HL Deb 14 June 1944 vol 132 cc244-50

LORD VANSITTART had the following Notice on the Paper: To ask His Majesty's Government for details of the recent action of the Turkish Government in allowing German vessels of war to pass through the Straits from the Black Sea to the Ægean; and to move for Papers. The noble Lord said: My Lords, before putting my Motion as to the rather curious conduct of our curious Ally, I should like to say a few words about the course of this somewhat fantastic relationship as it has appeared to the man in the street. During the years in which we suffered adversity, we made every allowance for the position of the Turks; we put no pressure upon them. In that I think His Majesty's Government were wise. The Turks were indisposed to come in, and for material reasons no doubt afraid to come in, and we all understood that. I even well understood the occasional references of the Government to the loyalty of the Turkish Government, though some of those references had, to my ears, the somewhat perfunctory tang of diplomacy. But then the tide turned, and I think it might have turned more quickly if the Turks had had the courage of any convictions; but, instead of that, they played us up. They extracted from us as great a quantity of arms and munitions as was possible, running into very considerable amounts which we could ill spare to spectators. Then, when we said "Come in now, the water's fine," they still shivered on the brink and said, "It looks to us a little chilly still, so we think we will go home"—and they went home, and proceeded to sell chrome and other commodities to our enemies.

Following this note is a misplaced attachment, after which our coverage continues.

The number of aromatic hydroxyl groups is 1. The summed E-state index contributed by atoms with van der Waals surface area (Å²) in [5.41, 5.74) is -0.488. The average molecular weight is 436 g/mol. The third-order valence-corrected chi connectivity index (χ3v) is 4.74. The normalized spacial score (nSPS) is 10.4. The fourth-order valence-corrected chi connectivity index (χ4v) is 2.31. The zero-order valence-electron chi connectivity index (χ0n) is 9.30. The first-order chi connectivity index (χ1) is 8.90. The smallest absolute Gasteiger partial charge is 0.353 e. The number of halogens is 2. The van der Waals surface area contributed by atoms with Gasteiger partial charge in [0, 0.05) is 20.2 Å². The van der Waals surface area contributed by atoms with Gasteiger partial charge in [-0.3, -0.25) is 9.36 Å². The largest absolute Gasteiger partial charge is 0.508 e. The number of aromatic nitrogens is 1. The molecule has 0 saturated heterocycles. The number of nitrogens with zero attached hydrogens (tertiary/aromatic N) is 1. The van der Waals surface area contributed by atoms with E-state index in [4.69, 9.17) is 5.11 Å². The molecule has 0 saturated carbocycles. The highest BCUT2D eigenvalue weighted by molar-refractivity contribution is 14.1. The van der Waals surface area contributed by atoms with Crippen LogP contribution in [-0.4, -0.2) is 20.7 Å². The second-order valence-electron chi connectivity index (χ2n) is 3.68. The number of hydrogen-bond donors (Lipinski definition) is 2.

Even that performance we stomached, though some of us, like myself, stomached it with feelings of rising disgust. When the export of chrome was finally abolished, I can assure your Lordships that some of us felt no gratitude whatever; we thought that this was merely a sign of long overdue decency. I ask your Lordships, therefore, to imagine our feelings when we find that the next development in this extraordinary story is that the Turks are actually and actively helping our enemies by passing German warships through the Straits in order that we may be the better attacked on the high seas. I am not going to waste one word on the niceties and details avid technicalities of the Montreux Convention; I am going to come straight to the hard fact that this is not only an unfriendly but a hostile act, committed by a so-called Ally on behalf of a half-beaten enemy.

His Majesty's Government have shown exemplary and indeed monumental patience, as they always do. I think that sometimes they show too much. I could do with a little more asperity in the case of false friends, and therefore I hope that on this occasion a stiffer line will be taken with the Turks. The Prime Minister adumbrated in his last speech on the subject that they would not be admitted to the peace table. I should hope not; but that is a very small consolation. As a matter of fact, that speech was made before the commission of this unfriendly act; and therefore I ask myself, and I ask the Government, what remedy we have. I hope that the Government will be able to tell me something about it to-day. I should also like to know from them the approximate extent of the damage to which we may be exposed by this unfriendly act, although, of course, I shall not press them on that point if they feel indisposed to embark on the seas of operational prophecy.